The Hunger Games: Catching Fire: REVIEW


The Hunger Games: All-Stars Edition.

The Girl on Fire is back- and she’s being forced to go through hell all over again.

She’s already endured it once- the painful memories of brutal deaths and lives ended too soon haunting her every waking moment– but now Katniss Everdeen (Jennifer Lawrence) is forced to relive those moments and feed the people a lie through the Capitol’s twisted show of a “Victory Tour.”

When Katniss’ influence over the people of Panem proves to be too inspiring and starts filling them with too much hope, President Snow devises a way to once again instill fear into the citizens looking up to the Hunger Games’ past victors: bring them all back to fight against one another.

This second installment in the “Hunger Games” series delivers just as much of a solid, smart and exciting adventure as the original. It’s always hard to pull off a “link” film, but Director Francis Lawrence and co. do so in style. The material here is darker, even more heart-wrenching, and the tension is higher. However, “Catching Fire”s abrupt ending does feel like a sort of a cop out, even though it is apparently faithful to the novel. Perhaps some more closure could have been provided prior to that smash-cut to black, but it does still leave one in eager anticipation of “Mockingjay” in 2014.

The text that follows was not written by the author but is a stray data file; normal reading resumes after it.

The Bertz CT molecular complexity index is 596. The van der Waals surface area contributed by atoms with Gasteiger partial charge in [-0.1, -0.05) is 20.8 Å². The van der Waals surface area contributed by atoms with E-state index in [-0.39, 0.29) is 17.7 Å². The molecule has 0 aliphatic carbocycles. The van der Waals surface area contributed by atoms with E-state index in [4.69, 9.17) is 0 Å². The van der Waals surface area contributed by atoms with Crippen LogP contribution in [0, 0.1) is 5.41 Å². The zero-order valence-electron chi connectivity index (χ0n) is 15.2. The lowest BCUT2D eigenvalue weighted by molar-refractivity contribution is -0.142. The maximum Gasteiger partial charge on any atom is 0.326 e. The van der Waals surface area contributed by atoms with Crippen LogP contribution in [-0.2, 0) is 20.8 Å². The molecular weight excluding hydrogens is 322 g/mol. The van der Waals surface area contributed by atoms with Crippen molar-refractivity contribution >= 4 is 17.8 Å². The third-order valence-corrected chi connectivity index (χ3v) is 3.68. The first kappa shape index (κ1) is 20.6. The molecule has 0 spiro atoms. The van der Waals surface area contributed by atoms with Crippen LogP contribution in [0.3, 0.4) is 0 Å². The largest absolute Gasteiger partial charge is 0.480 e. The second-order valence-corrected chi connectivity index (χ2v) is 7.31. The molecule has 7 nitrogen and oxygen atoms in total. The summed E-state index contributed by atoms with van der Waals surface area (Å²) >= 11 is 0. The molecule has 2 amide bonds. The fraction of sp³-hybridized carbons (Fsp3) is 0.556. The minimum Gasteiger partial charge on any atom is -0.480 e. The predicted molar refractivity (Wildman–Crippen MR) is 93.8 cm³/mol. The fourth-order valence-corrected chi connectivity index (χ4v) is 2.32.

Jennifer Lawrence (reigning Oscar winner) is the essence of the film, as always, and she is captivating throughout. I do miss the beautiful Jennifer Lawrence’s smile and joyful personality though, which are nowhere to be found in this film. But what can you do?

+ Jennifer Lawrence
+ Excessive shaky-cam has been done away with
+ Darker, more mature and poignant themes
+ Appropriate blend of emotion and action

Feels a bit familiar
Abrupt ending



Though it may start to feel awfully similar to the first film and it may fall flat in a few scenes, “Catching Fire” is another compelling and emotional journey by Katniss Everdeen’s side.


“The Hunger Games: Catching Fire” is rated PG-13 for intense action sequences, violence, and scary images. Even though it does feature violence as a main theme, it is not glorified but rather is shown to cause only pain, heartache, and loss. Not appropriate for young children.

© Matt Tory, 2013. 

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